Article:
Permaculture is a philosophy that was born out of an Australian garden. It is a practice of sustainable agriculture whose 12 “principles” or guidelines are a framework for creating intuitive system assessments.

In my 2013 article for the Valley Advocate “ Permaculture Goes Public” I explain that “Permaculture revolves around three goals: caring for people, caring for the Earth, and giving a fair share to everyone. Incorporating elements of organic farming, biodynamic agriculture, sustainable development, forestry and natural building, permaculture is a way of thinking holistically about natural systems.”

The twelve principle of permaculture are simple common-sense type statements, accompanied by a saying or phrase that sums up the idea of the principle. Each principle is a key to maximizing sustainability and balance within an ecosystem.

The twelve principles are:
  1. Observe and Interact
  2. Catch and Store Energy 
  3. Obtain a yield 
  4. Apply Self Regulation and Accept Feedback 
  5. Use and Value Renewable Resources and Services 
  6. Produce No Waste 
  7. Design From Patterns to Details 
  8. Integrate Rather Than Segregate 
  9. Use Small and Slow Solutions 
  10. Use and Value Diversity 
  11. Use Edges and Value the Marginal 
  12. Creatively Use and Respond to Change
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In the movie INHABIT we see some great examples of urban permaculture including a number of permaculture examples within the state. In fact Massachusetts is one of the states leading the nation in Permaculture initiatives and education. UMass Amherst has a devoted Permaculture garden that won the 2012 White House Champions of Change Award.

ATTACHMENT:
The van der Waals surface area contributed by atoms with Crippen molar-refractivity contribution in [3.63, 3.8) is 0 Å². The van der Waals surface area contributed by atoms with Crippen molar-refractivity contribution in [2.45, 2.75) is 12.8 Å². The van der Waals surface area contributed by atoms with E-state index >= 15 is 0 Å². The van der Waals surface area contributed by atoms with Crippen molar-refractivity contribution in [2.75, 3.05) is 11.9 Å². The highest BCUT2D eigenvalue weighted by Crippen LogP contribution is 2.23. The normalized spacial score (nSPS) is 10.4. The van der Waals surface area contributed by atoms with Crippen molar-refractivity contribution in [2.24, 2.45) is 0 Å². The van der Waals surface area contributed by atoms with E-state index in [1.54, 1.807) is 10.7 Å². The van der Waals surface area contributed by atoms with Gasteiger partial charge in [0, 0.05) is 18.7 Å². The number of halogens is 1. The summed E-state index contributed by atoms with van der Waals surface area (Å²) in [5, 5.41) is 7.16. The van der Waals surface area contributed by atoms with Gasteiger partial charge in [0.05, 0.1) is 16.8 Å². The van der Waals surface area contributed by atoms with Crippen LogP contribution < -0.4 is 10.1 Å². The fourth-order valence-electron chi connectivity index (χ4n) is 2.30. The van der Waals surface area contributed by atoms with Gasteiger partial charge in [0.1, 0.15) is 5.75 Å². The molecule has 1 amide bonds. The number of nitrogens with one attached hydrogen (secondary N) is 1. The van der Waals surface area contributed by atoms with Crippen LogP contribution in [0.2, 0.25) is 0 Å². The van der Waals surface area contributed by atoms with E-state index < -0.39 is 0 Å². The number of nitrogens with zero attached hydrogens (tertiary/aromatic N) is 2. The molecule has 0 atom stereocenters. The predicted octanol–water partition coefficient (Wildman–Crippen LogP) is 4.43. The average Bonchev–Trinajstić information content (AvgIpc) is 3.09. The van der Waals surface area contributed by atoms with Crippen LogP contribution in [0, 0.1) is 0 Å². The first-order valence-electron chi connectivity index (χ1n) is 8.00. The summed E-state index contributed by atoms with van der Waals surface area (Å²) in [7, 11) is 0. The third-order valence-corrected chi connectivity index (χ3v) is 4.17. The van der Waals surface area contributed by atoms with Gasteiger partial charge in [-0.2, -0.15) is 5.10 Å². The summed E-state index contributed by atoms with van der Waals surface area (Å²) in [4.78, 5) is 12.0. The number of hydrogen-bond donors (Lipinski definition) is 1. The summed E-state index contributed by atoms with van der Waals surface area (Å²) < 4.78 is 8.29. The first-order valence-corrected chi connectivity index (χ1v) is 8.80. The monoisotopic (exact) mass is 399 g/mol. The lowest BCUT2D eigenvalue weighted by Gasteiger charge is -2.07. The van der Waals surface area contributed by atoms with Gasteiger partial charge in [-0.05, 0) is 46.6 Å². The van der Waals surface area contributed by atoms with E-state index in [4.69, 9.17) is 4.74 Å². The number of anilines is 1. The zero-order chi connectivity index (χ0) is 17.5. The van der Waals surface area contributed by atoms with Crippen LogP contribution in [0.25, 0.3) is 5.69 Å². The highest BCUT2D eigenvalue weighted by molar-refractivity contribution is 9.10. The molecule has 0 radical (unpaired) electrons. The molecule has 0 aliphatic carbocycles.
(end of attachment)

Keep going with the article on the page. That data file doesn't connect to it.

Permaculture started in the rural garden and its practitioners are overwhelmingly agriculturalists. However, increasingly permaculture is being used in urban areas, within businesses and at the management level. Permaculture explores worker owned co-ops and non-traditional management styles as well as helping to improve the effectiveness of traditional businesses .

Permaculture it is not a passive philosophy -- it is active and solutions based. It hopes to be a blueprint for human success in a time of climate change. Across the world, permaculture is proving that it can be helpful with giving communities localized food security, cleaner water and better understanding of local systems.


Kathleen Ahamed-Broadhurst

Kathleen is a writer and photographer with a focus on travel, the environment and global public health. She is a certified Permaculturalist as well as an Area Director for the historic Fenway Victory Gardens. Currently she is a master’s degree candidate in Sustainability at Harvard Extension. You can follow her on Instagram @kat_abroad